- Spicy Sriracha Mayo: Mix together some mayo, Sriracha, and soy sauce until smooth for a delicious and spicy dipping sauce.
- Eel sauce: also known as unagi sauce, this sweet and savory sauce doesn't actually contain eel but it is often served with eel. You can find it at an Asian market or online.
- Scallions or spring onions: sprinkled on top of the sushi bake, they add zesty freshness to the dish.
My favorite way to serve Salmon Sushi Bake is cutting it up into small squares or rectangles and placing them on nori squares (roasted seaweed sheets cut into squares). Add your favorite toppings and eat like a little taco. You can also use seaweed snacks in place of nori.
Storage and freezing tips
This Salmon Sushi Bake is best served fresh out of the oven, but it can also be stored in the refrigerator for up to 3 days. To reheat, simply microwave for a few seconds or pop in the oven for a few minutes.
To freeze, allow it to cool completely, wrap tightly in plastic wrap and foil, and freeze for up to 1 month. Thaw overnight in the refrigerator before reheating in the oven.
More tips for success
- Look for "sushi rice", "Japanese rice" or "short grain rice" on the label
- Make sure to rinse the rice thoroughly under cold water
- If you have a rice cooker, feel free to use it to cook your sushi rice
- Seaweed snacks can be used in place of nori sheets
- If you don't have sriracha, swap it for sambal oelek or your favorite hot sauce
- I like the mix of fresh salmon and crab but you can also use all salmon and skip the crab
While regular rice can be used, sushi rice is specifically designed for making sushi and has a stickier texture that holds the ingredients together better.
Yes, fresh crab meat can be used instead of imitation crab meat, but it may change the flavor and texture of the dish.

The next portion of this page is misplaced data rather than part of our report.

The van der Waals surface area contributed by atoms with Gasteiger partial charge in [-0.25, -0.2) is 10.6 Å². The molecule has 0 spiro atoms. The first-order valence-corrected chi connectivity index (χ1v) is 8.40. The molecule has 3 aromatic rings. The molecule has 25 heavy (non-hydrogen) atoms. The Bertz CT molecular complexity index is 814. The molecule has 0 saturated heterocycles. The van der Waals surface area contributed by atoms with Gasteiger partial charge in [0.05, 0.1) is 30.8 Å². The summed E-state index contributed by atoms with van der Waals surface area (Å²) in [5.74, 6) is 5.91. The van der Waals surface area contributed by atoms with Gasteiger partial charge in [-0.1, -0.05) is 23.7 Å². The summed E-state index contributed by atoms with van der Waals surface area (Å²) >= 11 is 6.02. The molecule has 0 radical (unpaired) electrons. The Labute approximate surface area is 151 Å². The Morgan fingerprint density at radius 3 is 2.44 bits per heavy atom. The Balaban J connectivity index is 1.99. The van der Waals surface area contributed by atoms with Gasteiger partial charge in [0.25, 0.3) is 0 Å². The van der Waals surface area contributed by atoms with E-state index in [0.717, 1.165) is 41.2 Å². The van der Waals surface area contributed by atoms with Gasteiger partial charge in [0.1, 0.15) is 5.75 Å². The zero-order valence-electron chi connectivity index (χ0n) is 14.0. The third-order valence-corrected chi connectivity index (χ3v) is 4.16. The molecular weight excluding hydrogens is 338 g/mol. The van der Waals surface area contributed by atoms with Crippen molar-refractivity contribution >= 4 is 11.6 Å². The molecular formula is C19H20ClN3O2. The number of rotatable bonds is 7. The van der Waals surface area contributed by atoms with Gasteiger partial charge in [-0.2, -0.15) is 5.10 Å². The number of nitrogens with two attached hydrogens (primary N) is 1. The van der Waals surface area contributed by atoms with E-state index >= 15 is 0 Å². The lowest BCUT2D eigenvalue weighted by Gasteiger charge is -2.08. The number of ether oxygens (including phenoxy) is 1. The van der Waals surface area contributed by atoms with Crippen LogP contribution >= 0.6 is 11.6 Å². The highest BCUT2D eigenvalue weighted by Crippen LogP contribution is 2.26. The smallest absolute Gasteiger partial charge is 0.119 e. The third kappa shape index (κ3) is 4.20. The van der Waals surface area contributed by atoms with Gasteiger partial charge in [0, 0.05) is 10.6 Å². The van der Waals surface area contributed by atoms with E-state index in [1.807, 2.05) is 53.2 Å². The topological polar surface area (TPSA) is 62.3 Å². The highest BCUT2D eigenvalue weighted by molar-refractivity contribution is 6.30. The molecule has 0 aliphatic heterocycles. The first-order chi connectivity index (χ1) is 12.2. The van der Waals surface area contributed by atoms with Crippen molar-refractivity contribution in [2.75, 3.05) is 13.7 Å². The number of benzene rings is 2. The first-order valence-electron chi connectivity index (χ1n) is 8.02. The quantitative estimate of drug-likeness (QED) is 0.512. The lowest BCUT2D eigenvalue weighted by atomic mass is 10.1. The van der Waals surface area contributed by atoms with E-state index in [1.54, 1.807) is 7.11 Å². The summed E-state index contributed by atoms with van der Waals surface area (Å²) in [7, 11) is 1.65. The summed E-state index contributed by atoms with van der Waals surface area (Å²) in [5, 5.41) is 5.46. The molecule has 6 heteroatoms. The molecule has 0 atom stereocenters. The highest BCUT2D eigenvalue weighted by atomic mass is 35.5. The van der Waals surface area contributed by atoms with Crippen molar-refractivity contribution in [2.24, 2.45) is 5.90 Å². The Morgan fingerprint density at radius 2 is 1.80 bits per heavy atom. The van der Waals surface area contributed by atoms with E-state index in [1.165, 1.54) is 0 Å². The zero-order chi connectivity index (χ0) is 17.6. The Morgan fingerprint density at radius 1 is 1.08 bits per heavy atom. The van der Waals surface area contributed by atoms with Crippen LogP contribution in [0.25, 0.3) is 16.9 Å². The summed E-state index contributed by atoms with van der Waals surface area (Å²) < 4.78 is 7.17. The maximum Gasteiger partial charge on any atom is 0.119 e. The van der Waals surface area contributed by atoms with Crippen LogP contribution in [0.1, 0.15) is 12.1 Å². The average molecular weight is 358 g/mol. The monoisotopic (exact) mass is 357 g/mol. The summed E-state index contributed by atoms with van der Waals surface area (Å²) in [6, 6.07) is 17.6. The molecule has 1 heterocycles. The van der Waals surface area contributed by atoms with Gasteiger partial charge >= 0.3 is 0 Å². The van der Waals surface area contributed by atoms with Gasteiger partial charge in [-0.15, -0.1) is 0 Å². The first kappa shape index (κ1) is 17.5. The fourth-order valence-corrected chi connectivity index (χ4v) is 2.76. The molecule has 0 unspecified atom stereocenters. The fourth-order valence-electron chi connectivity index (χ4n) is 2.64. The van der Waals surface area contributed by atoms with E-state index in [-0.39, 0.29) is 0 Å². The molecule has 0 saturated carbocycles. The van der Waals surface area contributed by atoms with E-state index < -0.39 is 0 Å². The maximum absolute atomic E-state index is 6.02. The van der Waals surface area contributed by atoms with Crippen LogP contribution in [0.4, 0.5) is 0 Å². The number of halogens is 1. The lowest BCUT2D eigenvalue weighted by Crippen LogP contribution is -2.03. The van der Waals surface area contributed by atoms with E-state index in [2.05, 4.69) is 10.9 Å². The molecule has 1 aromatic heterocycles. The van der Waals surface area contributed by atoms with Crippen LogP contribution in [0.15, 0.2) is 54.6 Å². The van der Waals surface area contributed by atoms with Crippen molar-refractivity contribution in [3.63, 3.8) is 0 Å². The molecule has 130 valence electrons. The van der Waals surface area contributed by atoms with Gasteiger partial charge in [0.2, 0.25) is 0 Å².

Yes, the Salmon Sushi Bake can be prepared ahead of time and stored in the refrigerator for up to 2 days. Simply reheat in the oven before serving.
Yes, you can freeze the Salmon Sushi Bake. Allow it to cool completely, wrap tightly in plastic wrap and foil, and freeze for up to 1 month. Thaw overnight in the refrigerator before reheating in the oven.
To make the sushi bake gluten free, use tamari instead of soy sauce.
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Salmon Sushi Bake
- 1 cup sushi rice uncooked
- 2 tablespoon rice vinegar
- 1 teaspoon salt
- 1 teaspoon sugar
- 1 ⅓ cup cold water
- 10 oz salmon fillet skin removed
- 4 oz imitation crab meat
- ⅓ cup mayonnaise Japanese or regular
- 2 tablespoon reduced sodium soy sauce or coconut aminos or tamri for GF
- 1 tablespoon Sriracha
- 2 tablespoon furikake
- toasted sesame seeds
- avocado slices
- Preheat the oven to 425 degrees Fahrenheit. Line a 7 x 11'' casserole dish with parchment paper.
- Rinse the rice thoroughly on a sieve under cold water.
- Cook rice in water according to package instructions. I cooked mine in 1 ⅓ cups water for 20 minutes.
- Let the rice cool for 10 minutes, then season with rice vinegar, salt and sugar. Mix with a rubber spatula.
- While the rice is cooling, prepare the salmon topping. Dice the raw salmon and imitation crab into small pieces. Transfer to a medium bowl and mix together with mayo, sriracha and soy sauce.
- Transfer the seasoned rice into the prepared casserole dish and press down into a single layer.
- Sprinkle evenly with furikake.
- Top with the salmon mixture and spread evenly pressing lightly.
- Bake in preheated oven for 17-20 minutes.
- Let cool for a few minutes, then sprinkle with chopped scallions and cut into squares.
- Serve on its own with a fork or wrapped in roasted seaweed with avocado slices and spicy sriracha mayo, if desired (mix together mayo, sriracha and soy sauce until smooth).